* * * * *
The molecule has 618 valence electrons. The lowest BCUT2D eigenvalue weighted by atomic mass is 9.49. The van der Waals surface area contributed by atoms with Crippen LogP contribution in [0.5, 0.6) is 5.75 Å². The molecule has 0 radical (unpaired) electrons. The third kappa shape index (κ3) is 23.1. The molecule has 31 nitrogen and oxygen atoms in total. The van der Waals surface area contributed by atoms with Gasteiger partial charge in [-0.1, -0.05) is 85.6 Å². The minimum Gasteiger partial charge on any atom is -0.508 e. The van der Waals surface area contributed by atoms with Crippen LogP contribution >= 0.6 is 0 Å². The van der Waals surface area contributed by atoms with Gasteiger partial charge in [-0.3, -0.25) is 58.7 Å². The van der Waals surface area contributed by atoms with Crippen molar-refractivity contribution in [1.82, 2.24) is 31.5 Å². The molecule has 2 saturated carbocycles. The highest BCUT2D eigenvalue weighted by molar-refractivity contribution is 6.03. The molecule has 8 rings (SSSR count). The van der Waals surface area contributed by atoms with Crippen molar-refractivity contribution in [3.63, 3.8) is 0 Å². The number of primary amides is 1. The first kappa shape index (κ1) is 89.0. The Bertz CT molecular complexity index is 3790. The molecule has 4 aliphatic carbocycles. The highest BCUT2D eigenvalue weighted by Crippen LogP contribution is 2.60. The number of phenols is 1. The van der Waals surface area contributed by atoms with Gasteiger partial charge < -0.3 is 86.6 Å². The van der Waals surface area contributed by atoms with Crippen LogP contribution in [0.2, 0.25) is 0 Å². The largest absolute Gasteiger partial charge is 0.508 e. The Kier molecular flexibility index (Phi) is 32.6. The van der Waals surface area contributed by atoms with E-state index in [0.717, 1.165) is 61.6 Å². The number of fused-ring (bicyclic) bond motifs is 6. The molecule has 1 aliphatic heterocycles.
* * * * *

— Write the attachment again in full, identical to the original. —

The molecule has 618 valence electrons. The lowest BCUT2D eigenvalue weighted by atomic mass is 9.49. The van der Waals surface area contributed by atoms with Crippen LogP contribution in [0.5, 0.6) is 5.75 Å². The molecule has 0 radical (unpaired) electrons. The third kappa shape index (κ3) is 23.1. The molecule has 31 nitrogen and oxygen atoms in total. The van der Waals surface area contributed by atoms with Gasteiger partial charge in [-0.1, -0.05) is 85.6 Å². The minimum Gasteiger partial charge on any atom is -0.508 e. The van der Waals surface area contributed by atoms with Crippen LogP contribution >= 0.6 is 0 Å². The van der Waals surface area contributed by atoms with Gasteiger partial charge in [-0.3, -0.25) is 58.7 Å². The van der Waals surface area contributed by atoms with Crippen molar-refractivity contribution in [1.82, 2.24) is 31.5 Å². The molecule has 2 saturated carbocycles. The highest BCUT2D eigenvalue weighted by molar-refractivity contribution is 6.03. The molecule has 8 rings (SSSR count). The van der Waals surface area contributed by atoms with Crippen molar-refractivity contribution in [3.63, 3.8) is 0 Å². The number of primary amides is 1. The first kappa shape index (κ1) is 89.0. The Bertz CT molecular complexity index is 3790. The molecule has 4 aliphatic carbocycles. The highest BCUT2D eigenvalue weighted by Crippen LogP contribution is 2.60. The number of phenols is 1. The van der Waals surface area contributed by atoms with Gasteiger partial charge < -0.3 is 86.6 Å². The van der Waals surface area contributed by atoms with Crippen LogP contribution in [0.2, 0.25) is 0 Å². The largest absolute Gasteiger partial charge is 0.508 e. The Kier molecular flexibility index (Phi) is 32.6. The van der Waals surface area contributed by atoms with E-state index in [0.717, 1.165) is 61.6 Å². The number of fused-ring (bicyclic) bond motifs is 6. The molecule has 1 aliphatic heterocycles.